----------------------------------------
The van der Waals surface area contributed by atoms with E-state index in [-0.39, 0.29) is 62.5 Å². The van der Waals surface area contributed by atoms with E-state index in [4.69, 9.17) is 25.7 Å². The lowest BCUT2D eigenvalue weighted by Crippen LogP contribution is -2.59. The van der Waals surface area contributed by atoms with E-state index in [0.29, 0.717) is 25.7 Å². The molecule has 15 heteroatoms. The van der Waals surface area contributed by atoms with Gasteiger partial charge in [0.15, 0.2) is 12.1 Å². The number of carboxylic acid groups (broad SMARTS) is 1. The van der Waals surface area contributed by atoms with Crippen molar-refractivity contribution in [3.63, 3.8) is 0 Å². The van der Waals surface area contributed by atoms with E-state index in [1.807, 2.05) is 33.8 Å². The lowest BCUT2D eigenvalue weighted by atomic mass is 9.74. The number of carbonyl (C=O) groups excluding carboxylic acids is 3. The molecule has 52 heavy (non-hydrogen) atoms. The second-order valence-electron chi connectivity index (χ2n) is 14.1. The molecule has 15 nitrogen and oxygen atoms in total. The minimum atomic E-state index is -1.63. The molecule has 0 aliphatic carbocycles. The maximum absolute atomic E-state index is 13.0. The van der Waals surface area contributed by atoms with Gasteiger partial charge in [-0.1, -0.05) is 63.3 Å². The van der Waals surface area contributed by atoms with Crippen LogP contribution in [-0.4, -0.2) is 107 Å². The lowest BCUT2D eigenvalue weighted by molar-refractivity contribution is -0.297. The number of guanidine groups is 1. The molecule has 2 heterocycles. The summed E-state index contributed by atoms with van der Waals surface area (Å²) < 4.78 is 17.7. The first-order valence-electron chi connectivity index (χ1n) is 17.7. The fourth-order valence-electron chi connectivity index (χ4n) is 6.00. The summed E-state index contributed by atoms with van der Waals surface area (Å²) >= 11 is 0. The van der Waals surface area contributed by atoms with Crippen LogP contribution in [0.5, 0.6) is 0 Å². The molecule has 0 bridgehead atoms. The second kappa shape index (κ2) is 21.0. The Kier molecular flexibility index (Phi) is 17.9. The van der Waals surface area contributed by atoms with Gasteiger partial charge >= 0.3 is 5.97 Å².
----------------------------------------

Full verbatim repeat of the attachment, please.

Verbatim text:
The van der Waals surface area contributed by atoms with E-state index in [-0.39, 0.29) is 62.5 Å². The van der Waals surface area contributed by atoms with E-state index in [4.69, 9.17) is 25.7 Å². The lowest BCUT2D eigenvalue weighted by Crippen LogP contribution is -2.59. The van der Waals surface area contributed by atoms with E-state index in [0.29, 0.717) is 25.7 Å². The molecule has 15 heteroatoms. The van der Waals surface area contributed by atoms with Gasteiger partial charge in [0.15, 0.2) is 12.1 Å². The number of carboxylic acid groups (broad SMARTS) is 1. The van der Waals surface area contributed by atoms with Crippen molar-refractivity contribution in [3.63, 3.8) is 0 Å². The van der Waals surface area contributed by atoms with E-state index in [1.807, 2.05) is 33.8 Å². The lowest BCUT2D eigenvalue weighted by atomic mass is 9.74. The number of carbonyl (C=O) groups excluding carboxylic acids is 3. The molecule has 52 heavy (non-hydrogen) atoms. The second-order valence-electron chi connectivity index (χ2n) is 14.1. The molecule has 15 nitrogen and oxygen atoms in total. The minimum atomic E-state index is -1.63. The molecule has 0 aliphatic carbocycles. The maximum absolute atomic E-state index is 13.0. The van der Waals surface area contributed by atoms with Gasteiger partial charge in [-0.1, -0.05) is 63.3 Å². The van der Waals surface area contributed by atoms with Crippen LogP contribution in [-0.4, -0.2) is 107 Å². The lowest BCUT2D eigenvalue weighted by molar-refractivity contribution is -0.297. The number of guanidine groups is 1. The molecule has 2 heterocycles. The summed E-state index contributed by atoms with van der Waals surface area (Å²) < 4.78 is 17.7. The first-order valence-electron chi connectivity index (χ1n) is 17.7. The fourth-order valence-electron chi connectivity index (χ4n) is 6.00. The summed E-state index contributed by atoms with van der Waals surface area (Å²) >= 11 is 0. The van der Waals surface area contributed by atoms with Crippen LogP contribution in [0.5, 0.6) is 0 Å². The molecule has 0 bridgehead atoms. The second kappa shape index (κ2) is 21.0. The Kier molecular flexibility index (Phi) is 17.9. The van der Waals surface area contributed by atoms with Gasteiger partial charge >= 0.3 is 5.97 Å².